Adapted from the manga of the same title, this 2003 action flick tracks the blood-spurting adventures of its title character, a young female assassin who wields a lethally mean sword. Somewhere in ancient Japan. A little girl is sitting on the ground next to the body of her dead mother. Then a stranger comes along, a man with three other kids in tow. The little girl’s name is Azumi and the man is a samurai looking for apprentices. A warrior, who’s son was slain during a pointless battle, is assigned a private mission by a high priest. It is up to him to try and stop the madness of wars that wreak havoc upon feudal Japan. To compose a team of assassins, he goes and recruits young children who’s parents were murdered. Retreating into a secret location in the mountains, he trains these children to become skilled and deadly assassins. When the children became young adults, their master announces that they are ready to engage in their “mission.” For the first time ever, these assassins, who knew nothing but the way of the sword, are let out into the real world.
It was fun for the first 20 minutes but then my eyes began to drift around the room, the film just couldn’t hold my attention. The reason why its on my blog in the first place is because Azumi is different. Not only does Kitamura demonstrate that he can actually direct actors, he also shows that he can put together an excellently paced film that shifts comfortably in mood and style.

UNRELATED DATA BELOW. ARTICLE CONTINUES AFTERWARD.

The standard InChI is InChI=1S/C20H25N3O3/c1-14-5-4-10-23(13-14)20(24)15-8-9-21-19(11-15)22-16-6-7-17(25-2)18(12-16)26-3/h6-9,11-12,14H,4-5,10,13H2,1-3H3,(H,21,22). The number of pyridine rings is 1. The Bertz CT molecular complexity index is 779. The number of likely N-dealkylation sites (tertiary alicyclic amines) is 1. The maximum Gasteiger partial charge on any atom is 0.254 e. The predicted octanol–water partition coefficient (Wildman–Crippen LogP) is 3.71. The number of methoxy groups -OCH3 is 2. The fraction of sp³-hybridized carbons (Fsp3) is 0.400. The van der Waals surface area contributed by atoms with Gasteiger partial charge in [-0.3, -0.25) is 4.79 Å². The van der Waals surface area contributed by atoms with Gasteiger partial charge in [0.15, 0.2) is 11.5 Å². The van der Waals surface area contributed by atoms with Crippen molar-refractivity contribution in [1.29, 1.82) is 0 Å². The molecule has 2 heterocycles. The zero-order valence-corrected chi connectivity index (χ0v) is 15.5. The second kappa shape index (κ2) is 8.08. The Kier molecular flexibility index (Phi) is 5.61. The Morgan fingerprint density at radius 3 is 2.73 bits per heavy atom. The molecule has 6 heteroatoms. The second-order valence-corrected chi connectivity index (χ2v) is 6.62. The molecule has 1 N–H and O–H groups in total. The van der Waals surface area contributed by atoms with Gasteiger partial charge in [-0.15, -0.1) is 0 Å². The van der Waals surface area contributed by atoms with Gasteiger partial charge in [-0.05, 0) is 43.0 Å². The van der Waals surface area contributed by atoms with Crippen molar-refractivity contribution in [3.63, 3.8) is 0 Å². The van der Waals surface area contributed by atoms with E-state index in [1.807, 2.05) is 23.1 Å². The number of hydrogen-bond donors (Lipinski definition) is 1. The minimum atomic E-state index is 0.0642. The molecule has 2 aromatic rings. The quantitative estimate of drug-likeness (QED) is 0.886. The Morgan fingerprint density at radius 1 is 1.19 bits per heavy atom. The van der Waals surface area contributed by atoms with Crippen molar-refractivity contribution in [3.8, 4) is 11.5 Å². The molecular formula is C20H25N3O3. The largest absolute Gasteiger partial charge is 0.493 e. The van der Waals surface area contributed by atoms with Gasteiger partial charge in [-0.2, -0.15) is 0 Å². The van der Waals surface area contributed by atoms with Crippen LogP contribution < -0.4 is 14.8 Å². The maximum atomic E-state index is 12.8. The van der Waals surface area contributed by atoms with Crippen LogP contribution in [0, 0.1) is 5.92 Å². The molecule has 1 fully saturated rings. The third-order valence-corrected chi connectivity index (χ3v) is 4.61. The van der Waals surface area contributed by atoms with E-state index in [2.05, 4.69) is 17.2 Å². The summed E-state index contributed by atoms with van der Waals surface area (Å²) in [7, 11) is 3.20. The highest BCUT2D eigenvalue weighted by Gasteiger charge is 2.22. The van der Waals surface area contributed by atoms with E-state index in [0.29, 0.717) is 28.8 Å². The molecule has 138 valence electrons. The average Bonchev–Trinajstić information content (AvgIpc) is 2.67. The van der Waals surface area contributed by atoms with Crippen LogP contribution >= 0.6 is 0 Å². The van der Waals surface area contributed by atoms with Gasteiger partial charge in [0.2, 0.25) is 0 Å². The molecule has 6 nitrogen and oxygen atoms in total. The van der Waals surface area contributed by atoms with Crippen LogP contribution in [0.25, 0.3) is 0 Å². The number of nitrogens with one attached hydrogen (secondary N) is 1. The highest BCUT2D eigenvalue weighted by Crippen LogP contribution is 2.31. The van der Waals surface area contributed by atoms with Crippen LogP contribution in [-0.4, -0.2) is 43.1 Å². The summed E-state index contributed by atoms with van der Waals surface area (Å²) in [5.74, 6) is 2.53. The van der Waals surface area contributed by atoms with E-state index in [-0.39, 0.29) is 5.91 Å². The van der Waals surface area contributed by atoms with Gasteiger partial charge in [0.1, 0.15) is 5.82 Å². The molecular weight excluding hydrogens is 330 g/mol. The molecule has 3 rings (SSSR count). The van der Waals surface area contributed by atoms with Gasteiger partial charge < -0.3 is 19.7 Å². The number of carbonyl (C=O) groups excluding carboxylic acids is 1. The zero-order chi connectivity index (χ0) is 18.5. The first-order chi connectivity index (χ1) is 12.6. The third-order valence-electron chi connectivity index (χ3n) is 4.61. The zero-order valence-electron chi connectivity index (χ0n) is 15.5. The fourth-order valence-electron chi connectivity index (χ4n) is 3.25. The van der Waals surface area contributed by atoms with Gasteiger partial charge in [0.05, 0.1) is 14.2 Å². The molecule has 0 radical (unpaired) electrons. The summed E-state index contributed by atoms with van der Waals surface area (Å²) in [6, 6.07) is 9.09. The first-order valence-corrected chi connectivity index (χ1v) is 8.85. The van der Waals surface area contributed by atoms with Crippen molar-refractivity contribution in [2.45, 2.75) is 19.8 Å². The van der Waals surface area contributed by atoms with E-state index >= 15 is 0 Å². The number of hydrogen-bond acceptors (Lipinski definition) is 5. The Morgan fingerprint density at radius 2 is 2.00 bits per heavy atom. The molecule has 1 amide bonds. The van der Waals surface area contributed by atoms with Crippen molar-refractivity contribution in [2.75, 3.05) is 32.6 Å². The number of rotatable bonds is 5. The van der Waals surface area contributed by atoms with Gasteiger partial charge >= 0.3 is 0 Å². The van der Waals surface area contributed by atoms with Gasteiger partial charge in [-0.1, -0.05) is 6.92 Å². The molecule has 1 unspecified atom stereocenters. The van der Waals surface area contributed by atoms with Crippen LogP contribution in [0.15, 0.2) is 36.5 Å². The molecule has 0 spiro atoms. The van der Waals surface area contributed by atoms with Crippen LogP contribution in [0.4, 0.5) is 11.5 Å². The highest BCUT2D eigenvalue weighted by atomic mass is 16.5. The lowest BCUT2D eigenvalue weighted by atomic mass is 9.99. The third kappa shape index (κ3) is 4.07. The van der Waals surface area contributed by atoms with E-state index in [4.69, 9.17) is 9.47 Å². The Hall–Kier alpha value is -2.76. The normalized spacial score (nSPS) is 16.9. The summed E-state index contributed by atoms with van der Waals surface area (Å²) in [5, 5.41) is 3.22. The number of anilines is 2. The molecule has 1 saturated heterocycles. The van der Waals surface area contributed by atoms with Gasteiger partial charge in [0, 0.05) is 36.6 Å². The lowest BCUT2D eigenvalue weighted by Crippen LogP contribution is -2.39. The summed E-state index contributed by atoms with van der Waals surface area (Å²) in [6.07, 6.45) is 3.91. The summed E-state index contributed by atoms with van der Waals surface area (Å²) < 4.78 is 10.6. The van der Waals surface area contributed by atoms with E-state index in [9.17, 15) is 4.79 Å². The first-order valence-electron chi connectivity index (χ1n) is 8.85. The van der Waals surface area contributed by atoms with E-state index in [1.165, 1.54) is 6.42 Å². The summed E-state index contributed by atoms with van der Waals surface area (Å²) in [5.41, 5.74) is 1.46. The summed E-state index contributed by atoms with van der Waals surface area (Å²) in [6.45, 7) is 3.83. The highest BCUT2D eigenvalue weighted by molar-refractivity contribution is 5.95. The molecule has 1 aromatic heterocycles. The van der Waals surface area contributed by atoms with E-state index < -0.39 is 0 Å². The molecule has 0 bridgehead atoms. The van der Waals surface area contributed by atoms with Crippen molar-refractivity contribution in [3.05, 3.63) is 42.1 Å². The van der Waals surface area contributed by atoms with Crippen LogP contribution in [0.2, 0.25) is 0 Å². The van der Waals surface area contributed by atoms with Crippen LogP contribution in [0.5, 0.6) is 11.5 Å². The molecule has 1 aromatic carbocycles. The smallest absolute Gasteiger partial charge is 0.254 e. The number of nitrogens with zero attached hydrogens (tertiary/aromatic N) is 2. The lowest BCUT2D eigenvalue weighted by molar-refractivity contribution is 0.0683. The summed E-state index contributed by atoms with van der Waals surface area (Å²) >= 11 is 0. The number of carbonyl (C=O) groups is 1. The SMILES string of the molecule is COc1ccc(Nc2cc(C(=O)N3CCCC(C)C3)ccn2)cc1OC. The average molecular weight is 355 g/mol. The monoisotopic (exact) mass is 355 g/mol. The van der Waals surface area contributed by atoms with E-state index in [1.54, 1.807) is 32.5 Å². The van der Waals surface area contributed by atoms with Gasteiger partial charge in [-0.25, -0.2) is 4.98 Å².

Making her feature film debut, Aya Ueto has truly managed to breathe life into the character of Azumi. Her performance is solid on both the purely dramatic and the more physically demanding side of things, and believe it or not, but when you see her charging into a raging crowd of a hundred or so attacking killers and thieves, it’s really not that hard to believe that she could actually hold her own against them. Maybe I was being a bit harsh with my earlier statement, because if you can stick it out….honestly, in the last thirty minutes of the movie, there’ll be so many moments when you go “Holy………..that was sweet,” you’ll forget those earlier complaints.
Ryuhei Kitamura has crafted something within this highly entertaining and exciting cinematic landscape that just worked for me on a lot of levels, but that’s not to say that it’s everybody’s cup of tea. This is not Seven Samurai. But, the action is fast and constant and the moral questions that are addressed raise the movie above the normal ninja film. Azumi cross-breeds action, humor, and emotion into one big triumph of film-making.